In computing, BOOTP, short for Bootstrap Protocol, is a UDP network protocol used for a network client to get the IP address automatically. It is usually done in booting process of computers or operating systems running on them. The BOOTP servers assign the IP-address from a pool of addresses to each client with a certain lease time. It is originally defined in RFC 951.

The protocol enables computers to get the IP address without any disk operations against floopy disks or hard disks. Historical UNIX-like diskless workstations tended to use BOOTP to obtain their IP address as well as the name and location of their boot image or kernel.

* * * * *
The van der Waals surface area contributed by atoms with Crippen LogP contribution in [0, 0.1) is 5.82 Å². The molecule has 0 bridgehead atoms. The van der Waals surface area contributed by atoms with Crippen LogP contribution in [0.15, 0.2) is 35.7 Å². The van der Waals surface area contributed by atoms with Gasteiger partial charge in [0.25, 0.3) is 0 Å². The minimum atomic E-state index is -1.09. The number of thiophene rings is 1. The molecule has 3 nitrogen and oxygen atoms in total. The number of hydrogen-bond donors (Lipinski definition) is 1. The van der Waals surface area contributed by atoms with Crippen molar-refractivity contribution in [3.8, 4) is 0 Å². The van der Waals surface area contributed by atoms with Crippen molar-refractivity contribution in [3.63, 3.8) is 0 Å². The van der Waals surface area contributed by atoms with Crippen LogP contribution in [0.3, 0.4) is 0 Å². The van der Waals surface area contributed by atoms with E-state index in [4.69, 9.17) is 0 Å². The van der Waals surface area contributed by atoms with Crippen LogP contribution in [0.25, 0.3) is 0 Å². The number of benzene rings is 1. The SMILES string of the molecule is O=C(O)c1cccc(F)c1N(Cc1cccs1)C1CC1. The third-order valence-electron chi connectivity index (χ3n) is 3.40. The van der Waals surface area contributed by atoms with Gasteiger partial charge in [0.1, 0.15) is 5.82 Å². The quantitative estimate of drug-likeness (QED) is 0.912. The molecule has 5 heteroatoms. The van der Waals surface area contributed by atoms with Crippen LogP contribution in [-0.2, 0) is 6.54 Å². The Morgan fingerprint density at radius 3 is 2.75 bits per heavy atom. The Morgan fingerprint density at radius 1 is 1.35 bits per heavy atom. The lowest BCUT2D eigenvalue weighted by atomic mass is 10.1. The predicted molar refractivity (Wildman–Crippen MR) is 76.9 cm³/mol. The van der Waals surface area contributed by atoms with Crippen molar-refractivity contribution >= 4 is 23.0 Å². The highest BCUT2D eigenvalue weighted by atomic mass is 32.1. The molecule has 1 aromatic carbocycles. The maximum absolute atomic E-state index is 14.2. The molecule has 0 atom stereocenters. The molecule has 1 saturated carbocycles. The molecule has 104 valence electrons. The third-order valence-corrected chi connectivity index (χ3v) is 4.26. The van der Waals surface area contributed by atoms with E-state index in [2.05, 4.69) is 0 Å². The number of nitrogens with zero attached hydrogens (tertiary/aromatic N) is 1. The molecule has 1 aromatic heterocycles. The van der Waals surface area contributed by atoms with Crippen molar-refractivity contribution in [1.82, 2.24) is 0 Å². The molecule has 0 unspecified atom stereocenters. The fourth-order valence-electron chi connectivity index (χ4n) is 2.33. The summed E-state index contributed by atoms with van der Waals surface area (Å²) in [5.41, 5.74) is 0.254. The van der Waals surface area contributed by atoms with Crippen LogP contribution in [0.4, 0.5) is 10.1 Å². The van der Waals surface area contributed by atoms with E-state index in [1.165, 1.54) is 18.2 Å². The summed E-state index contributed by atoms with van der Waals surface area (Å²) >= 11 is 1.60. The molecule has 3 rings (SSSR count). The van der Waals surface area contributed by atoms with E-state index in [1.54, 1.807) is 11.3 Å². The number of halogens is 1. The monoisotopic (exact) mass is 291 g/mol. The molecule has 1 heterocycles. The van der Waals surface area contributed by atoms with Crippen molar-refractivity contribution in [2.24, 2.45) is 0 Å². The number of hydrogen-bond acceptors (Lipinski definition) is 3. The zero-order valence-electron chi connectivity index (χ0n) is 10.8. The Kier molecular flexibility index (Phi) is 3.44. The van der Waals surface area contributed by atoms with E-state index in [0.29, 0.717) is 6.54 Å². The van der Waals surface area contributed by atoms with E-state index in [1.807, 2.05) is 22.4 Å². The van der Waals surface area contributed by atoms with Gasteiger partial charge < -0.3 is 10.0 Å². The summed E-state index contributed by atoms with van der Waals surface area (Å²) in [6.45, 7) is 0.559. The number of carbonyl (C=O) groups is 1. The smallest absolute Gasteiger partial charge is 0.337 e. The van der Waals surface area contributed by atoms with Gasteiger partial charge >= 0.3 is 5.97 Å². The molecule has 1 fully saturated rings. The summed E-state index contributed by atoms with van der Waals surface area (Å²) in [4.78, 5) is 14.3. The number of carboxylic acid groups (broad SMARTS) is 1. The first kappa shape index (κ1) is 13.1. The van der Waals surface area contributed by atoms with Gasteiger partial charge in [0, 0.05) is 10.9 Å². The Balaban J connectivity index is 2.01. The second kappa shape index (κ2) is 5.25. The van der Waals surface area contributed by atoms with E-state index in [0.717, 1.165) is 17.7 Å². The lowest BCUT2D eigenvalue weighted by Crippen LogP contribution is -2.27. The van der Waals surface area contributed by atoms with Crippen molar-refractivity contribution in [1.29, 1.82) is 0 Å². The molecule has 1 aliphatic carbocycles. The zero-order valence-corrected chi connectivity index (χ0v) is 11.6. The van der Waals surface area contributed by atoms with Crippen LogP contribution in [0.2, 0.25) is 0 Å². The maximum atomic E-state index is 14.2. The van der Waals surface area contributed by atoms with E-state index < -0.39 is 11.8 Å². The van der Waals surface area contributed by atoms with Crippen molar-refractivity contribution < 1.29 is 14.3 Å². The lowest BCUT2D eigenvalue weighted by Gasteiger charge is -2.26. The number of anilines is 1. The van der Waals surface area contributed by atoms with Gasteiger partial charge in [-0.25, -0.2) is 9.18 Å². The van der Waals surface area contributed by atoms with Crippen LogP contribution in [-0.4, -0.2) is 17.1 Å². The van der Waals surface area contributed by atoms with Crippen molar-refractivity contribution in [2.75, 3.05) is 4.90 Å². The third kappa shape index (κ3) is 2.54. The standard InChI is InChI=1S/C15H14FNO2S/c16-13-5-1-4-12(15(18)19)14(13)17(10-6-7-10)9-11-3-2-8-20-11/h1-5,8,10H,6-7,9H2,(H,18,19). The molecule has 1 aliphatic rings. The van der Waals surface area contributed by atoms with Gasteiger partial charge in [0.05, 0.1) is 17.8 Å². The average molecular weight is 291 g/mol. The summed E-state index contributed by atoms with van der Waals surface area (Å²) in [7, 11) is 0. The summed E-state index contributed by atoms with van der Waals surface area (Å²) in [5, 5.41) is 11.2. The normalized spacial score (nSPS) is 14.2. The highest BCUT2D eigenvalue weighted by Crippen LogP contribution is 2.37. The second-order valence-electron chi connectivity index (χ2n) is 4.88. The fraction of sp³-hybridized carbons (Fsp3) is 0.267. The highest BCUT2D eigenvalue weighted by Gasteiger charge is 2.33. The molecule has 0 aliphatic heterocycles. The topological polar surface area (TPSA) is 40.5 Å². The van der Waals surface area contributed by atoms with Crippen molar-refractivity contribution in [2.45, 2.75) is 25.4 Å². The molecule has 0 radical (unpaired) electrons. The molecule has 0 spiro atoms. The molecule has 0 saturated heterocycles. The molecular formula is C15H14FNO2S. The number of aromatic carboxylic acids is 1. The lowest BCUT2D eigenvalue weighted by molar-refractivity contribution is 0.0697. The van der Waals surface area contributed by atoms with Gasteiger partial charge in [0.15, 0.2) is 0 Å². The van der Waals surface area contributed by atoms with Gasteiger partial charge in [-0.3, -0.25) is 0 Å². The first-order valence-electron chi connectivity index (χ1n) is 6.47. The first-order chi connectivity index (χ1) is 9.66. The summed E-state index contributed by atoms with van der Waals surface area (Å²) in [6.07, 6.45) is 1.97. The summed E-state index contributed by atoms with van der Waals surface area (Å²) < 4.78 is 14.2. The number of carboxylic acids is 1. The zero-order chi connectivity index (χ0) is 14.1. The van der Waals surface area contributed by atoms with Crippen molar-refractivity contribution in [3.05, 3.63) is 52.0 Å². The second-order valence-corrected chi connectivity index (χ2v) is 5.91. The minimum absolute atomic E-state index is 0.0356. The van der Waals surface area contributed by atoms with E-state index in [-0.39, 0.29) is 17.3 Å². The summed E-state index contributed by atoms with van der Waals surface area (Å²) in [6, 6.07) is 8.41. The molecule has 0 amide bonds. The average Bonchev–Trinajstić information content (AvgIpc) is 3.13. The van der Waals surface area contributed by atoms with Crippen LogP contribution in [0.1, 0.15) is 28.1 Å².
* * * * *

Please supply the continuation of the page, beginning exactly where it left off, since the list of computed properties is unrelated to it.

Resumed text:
DHCP (Dynamic Host Configuration Protocol) is a new and advanced protocol based on BOOTP. Because BOOTP is considered rather obsolute, DHCP is usually recommended to use.

See also: RARP.

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